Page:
Concerns amongst wind turbine (WT) operators about gearbox reliability arise from complex repair procedures, high replacement costs and long downtimes leading to revenue losses. Therefore, reliable monitoring for the detection, diagnosis and prediction of such faults are of great concerns to the wind industry. Monitoring of WT gearboxes has gained importance as WTs become larger and move to more inaccessible locations. This paper summarizes typical WT gearbox failure modes and reviews supervisory control and data acquisition (SCADA) and condition monitoring system (CMS) approaches for monitoring them. It then presents two up-to-date monitoring case studies, from different manufacturers and types of WT, using SCADA and CMS signals.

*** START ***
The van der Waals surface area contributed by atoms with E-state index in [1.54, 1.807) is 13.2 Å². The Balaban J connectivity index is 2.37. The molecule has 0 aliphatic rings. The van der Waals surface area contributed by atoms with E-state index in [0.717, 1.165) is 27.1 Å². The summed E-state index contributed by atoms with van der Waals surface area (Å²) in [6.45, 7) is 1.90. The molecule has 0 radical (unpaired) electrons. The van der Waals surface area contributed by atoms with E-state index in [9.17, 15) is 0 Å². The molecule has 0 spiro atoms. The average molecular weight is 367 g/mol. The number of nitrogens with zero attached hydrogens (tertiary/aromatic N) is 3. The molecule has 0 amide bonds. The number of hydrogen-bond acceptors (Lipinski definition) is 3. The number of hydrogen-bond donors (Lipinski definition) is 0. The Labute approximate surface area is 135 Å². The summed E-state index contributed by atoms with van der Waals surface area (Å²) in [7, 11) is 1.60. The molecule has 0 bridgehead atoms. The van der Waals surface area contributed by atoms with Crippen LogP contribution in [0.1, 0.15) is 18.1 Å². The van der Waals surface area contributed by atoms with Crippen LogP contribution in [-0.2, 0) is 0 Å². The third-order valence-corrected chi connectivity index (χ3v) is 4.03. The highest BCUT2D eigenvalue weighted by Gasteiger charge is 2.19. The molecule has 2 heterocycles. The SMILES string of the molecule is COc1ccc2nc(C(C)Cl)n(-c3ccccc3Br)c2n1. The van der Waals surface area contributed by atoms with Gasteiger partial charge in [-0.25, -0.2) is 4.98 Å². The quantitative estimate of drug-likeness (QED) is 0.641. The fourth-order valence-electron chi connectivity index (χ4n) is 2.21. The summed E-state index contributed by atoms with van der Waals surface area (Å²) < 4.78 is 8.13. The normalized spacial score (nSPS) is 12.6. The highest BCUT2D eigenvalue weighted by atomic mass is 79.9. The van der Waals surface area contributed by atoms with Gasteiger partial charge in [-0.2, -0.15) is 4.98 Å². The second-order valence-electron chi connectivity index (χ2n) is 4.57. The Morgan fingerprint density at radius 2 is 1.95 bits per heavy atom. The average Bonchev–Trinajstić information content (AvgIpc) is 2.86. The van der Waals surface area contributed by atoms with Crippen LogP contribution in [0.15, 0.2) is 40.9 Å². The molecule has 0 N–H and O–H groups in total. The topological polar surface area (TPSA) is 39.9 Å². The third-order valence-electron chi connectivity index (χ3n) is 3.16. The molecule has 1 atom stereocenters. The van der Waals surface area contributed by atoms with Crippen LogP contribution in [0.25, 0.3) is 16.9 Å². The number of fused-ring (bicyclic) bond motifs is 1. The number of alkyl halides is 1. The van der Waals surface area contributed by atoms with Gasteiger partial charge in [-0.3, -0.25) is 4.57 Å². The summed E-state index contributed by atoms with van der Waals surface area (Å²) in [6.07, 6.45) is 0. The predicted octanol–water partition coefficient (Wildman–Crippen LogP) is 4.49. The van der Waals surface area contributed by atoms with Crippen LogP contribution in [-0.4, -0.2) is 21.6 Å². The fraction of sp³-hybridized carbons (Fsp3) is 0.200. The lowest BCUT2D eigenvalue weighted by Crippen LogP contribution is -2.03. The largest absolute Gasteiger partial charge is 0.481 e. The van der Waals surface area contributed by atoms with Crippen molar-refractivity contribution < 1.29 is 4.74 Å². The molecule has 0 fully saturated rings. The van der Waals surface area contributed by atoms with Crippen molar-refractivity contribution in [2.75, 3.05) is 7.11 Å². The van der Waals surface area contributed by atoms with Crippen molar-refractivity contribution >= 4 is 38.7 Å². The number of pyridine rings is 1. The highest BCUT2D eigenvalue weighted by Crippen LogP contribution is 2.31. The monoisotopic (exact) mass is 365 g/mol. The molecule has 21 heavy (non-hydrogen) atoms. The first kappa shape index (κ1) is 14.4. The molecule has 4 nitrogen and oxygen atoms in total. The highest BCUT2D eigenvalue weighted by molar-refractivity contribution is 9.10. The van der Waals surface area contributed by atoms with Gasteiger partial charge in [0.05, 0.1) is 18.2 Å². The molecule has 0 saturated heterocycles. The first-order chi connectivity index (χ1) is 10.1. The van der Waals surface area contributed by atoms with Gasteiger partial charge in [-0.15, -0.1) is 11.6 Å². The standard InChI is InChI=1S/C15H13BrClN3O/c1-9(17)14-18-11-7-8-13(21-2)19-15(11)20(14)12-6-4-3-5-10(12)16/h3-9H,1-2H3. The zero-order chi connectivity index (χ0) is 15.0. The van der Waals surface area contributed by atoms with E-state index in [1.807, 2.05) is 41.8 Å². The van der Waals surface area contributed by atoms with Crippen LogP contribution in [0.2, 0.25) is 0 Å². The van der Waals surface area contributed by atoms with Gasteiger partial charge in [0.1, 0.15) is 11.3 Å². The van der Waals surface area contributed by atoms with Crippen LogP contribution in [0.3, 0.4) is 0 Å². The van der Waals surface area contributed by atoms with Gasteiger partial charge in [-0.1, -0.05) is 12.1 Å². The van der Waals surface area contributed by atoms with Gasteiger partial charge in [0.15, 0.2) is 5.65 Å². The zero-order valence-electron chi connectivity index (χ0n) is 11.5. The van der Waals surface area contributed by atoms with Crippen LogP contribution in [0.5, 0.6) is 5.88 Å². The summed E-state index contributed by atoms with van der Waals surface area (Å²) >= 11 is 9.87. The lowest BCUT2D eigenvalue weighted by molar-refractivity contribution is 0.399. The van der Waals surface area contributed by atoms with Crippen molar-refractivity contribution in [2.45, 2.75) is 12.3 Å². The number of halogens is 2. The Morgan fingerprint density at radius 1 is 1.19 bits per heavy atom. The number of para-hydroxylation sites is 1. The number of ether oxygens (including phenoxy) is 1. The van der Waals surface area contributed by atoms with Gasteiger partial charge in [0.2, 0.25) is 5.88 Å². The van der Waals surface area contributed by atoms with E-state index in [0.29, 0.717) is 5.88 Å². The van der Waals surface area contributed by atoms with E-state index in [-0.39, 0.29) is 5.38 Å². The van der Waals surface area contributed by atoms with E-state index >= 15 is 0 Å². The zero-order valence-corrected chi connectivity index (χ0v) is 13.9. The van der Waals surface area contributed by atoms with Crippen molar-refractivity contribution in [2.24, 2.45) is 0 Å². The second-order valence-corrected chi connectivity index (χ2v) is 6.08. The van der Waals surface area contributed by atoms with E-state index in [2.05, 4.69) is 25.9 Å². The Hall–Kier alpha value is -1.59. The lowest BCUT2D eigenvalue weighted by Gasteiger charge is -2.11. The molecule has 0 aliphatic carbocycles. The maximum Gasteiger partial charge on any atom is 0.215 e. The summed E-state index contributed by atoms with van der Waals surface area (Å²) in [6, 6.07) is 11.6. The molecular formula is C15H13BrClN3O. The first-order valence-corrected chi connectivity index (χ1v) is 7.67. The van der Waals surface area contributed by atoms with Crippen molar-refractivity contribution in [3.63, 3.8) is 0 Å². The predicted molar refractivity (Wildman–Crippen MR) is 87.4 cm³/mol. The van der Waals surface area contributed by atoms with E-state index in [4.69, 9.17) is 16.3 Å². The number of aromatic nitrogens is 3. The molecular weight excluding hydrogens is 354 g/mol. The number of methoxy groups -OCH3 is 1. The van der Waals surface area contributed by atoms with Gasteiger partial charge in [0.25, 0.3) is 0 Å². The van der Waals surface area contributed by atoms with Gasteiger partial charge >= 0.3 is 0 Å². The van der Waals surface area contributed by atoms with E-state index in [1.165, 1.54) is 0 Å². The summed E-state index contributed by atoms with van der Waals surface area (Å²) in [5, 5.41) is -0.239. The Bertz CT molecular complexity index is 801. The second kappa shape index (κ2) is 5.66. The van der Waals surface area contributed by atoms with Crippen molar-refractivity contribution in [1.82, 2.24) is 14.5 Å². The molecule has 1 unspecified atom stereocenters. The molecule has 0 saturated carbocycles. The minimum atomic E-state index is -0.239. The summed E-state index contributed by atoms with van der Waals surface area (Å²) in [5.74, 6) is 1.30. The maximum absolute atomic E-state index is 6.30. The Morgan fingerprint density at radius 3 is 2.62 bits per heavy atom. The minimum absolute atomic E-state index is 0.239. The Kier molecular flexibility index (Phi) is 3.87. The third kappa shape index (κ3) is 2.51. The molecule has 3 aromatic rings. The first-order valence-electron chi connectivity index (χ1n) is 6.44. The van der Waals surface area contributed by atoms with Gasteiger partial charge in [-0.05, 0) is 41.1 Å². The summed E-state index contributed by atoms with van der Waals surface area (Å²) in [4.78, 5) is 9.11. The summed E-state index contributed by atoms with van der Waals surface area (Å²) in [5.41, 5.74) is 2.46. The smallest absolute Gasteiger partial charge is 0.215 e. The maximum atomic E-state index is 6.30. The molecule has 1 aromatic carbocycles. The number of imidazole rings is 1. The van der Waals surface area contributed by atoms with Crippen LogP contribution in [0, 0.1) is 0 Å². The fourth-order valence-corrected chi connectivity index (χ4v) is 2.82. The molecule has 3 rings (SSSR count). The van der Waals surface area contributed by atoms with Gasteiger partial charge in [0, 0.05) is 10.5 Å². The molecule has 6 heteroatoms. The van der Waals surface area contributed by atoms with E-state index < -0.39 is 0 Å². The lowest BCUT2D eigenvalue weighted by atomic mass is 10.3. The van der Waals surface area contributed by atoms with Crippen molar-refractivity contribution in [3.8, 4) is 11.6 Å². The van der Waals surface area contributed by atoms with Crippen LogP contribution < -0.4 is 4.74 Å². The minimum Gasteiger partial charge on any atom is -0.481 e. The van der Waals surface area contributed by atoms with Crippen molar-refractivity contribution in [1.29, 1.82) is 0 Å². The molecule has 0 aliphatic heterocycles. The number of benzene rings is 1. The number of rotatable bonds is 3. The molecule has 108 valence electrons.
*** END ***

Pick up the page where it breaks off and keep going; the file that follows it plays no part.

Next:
The first case study, applied to SCADA data, starts from basic laws of physics applied to the gearbox to derive robust relationships between temperature, efficiency, rotational speed and power output. The case study then applies an analysis, based on these simple principles, to working WTs using SCADA oil temperature rises to predict gearbox failure.
The second case study focuses on CMS data and derives diagnostic information from gearbox vibration amplitudes and oil debris particle counts against energy production from working WTs.
The results from the two case studies show how detection, diagnosis and prediction of incipient gearbox failures can be carried out using SCADA and CMS signals for monitoring although each technique has its particular strengths. It is proposed that in the future, the wind industry should consider integrating WT SCADA and CMS data to detect, diagnose and predict gearbox failures.Copyright © 2012 John Wiley & Sons, Ltd.